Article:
Sweeping paddocks of grain crops are a familiar sight that greet people across much of regional Australia, but how many stop to think that those crops end up in their sandwich or breakfast bowl?
In fact, the average Aussie wheat farmer produces enough grain to make 3 million loaves of bread and 2 million tins of Milo.
In the final week of a crusade to better connect consumers with where their food comes from – and to value that food – the NFF-led campaign under the Australians Farmers platform aims to connect those dots.
Collaborating with kitchen creatives and cookbook authors Alex Elliott-Howery and Jaimee Edwards from Cornersmith, the six-week campaign has put the spotlight on six foods and six farmers who have grown those foods.
NFF President Fiona Simson, a grain grower herself from New South Wales’ Liverpool Plains, hoped the Australian Farmers campaign had opened people’s eyes to just how much work farmers invested into growing food sustainably, even the everyday foods you wouldn’t normally think twice about.
“This week we’re putting the spotlight on a household staple – bread. It’s main ingredient, wheat, is also a staple in the farming world,” she said.
“Cereal grains comprise 21% of the agricultural production pie because they’re incredibly important to feeding Australians and people across the globe.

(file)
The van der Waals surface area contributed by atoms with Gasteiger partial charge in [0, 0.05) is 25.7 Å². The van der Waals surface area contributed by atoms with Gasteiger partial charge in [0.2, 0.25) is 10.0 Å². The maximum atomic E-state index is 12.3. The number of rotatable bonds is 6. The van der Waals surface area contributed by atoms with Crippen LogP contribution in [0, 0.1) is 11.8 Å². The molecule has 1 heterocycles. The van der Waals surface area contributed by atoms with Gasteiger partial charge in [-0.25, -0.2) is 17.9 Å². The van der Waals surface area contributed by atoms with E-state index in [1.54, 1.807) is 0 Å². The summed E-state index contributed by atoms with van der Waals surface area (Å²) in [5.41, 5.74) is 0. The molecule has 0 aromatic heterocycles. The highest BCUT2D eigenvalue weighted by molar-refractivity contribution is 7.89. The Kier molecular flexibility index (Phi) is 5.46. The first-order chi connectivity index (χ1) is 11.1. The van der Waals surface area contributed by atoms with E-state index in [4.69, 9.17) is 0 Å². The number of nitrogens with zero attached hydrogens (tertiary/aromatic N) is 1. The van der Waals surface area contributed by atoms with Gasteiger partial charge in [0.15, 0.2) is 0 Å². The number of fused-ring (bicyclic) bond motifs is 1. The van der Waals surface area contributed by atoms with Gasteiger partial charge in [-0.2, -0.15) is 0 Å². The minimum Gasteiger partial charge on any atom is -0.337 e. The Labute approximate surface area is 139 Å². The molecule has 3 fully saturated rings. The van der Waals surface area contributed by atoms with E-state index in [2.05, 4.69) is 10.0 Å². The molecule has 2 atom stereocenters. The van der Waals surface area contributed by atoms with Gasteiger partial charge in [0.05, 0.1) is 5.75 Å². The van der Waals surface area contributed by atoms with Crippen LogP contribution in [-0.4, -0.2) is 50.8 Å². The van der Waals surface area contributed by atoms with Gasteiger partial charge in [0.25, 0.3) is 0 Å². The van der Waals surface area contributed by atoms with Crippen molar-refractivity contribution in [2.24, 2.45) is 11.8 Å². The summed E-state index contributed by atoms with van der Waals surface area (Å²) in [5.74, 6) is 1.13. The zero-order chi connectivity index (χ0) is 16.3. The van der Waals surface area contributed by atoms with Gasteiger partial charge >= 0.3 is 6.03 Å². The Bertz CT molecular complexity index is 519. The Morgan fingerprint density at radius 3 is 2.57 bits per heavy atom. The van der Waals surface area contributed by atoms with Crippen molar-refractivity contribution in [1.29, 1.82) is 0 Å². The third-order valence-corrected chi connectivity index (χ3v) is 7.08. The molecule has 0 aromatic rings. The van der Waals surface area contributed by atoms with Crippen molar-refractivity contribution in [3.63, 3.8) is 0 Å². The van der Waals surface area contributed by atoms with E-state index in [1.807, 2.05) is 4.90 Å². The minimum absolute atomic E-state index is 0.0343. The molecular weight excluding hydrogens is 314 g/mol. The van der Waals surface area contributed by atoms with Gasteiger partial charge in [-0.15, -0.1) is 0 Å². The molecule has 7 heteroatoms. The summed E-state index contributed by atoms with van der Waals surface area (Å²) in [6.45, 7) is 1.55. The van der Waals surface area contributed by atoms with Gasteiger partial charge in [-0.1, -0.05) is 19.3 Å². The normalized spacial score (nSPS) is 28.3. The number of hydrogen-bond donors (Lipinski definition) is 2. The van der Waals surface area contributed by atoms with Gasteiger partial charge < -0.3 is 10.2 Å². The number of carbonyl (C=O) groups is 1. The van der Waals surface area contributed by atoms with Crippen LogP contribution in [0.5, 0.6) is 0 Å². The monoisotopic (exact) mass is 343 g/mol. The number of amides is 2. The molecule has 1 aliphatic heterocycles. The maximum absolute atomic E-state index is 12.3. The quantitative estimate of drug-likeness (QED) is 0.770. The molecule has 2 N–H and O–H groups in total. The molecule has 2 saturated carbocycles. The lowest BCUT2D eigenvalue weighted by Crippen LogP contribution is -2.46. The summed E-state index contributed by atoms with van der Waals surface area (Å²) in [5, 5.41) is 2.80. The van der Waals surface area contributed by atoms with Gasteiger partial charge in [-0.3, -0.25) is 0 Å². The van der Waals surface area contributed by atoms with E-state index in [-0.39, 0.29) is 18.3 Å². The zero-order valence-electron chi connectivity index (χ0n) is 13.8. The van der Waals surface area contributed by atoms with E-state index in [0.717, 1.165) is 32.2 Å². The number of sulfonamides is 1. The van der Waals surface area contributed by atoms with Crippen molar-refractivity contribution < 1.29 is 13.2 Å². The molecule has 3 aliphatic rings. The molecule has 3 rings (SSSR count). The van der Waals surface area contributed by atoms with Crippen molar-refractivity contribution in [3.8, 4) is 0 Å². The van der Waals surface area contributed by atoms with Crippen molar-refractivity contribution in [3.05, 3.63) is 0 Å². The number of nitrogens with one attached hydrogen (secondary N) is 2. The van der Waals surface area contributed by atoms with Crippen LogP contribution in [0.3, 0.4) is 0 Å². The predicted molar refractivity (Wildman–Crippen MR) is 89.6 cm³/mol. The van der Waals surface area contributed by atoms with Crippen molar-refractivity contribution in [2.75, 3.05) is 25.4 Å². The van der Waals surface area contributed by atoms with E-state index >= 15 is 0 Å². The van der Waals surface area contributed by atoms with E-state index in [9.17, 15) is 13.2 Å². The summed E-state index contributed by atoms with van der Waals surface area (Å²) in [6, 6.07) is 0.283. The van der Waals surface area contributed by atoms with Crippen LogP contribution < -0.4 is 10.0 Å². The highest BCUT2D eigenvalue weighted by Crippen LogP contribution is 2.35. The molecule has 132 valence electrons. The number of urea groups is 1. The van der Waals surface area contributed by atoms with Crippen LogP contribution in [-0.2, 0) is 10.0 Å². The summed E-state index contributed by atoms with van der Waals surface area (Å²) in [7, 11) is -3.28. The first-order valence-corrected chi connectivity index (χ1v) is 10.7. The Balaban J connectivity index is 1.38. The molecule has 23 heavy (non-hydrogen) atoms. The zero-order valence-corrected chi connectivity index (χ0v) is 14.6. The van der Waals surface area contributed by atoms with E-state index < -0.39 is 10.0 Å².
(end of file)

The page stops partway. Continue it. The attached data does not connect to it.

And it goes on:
“You don’t have to drive far from an Australian city or town to see a grain crop, but how many people consider those crops might just end up as the main ingredient in a bowl of cereal or pasta?”
GrainGrowers CEO Shona Gawel said the organisation had crunched the numbers and found the average Australian grain farmer grows enough wheat to produce 3 million loaves of bread and 2 million tins of Milo each year.
“Australia produces a huge 23 million tonnes of wheat each year. This is used in bread, pasta, pizza dough, cake, instant noodles, dumpling skins and even animal feed,” Ms Gawel said.
“Our farmers work hard to grow crops sustainably, producing high quality food not only for today, but for generations to come.”
Given bread is one of the most wasted foods in Australian households, the Cornersmith duo will explain why bread is too precious to waste. They will show people how to store it properly and what to do if it goes stale (and it’s not throwing it in the bin!)
People will meet Brad Jones, a farmer from Western Australia, which is the nation’s largest wheat growing state, producing about 8.5 million tonnes each year.
From the outset Brad’s farm looks like any other cropping property, but dig a little deeper and you’ll find they’re introducing satellite imaging, have more than 700 soil testing sites and using a robotic sprayer to reduce chemical use by 95%.
When: At 6pm (AEST) tonight viewers will hear from Cornersmith about what to do when they find themselves with a stale bread situation, and tomorrow night meet Brad.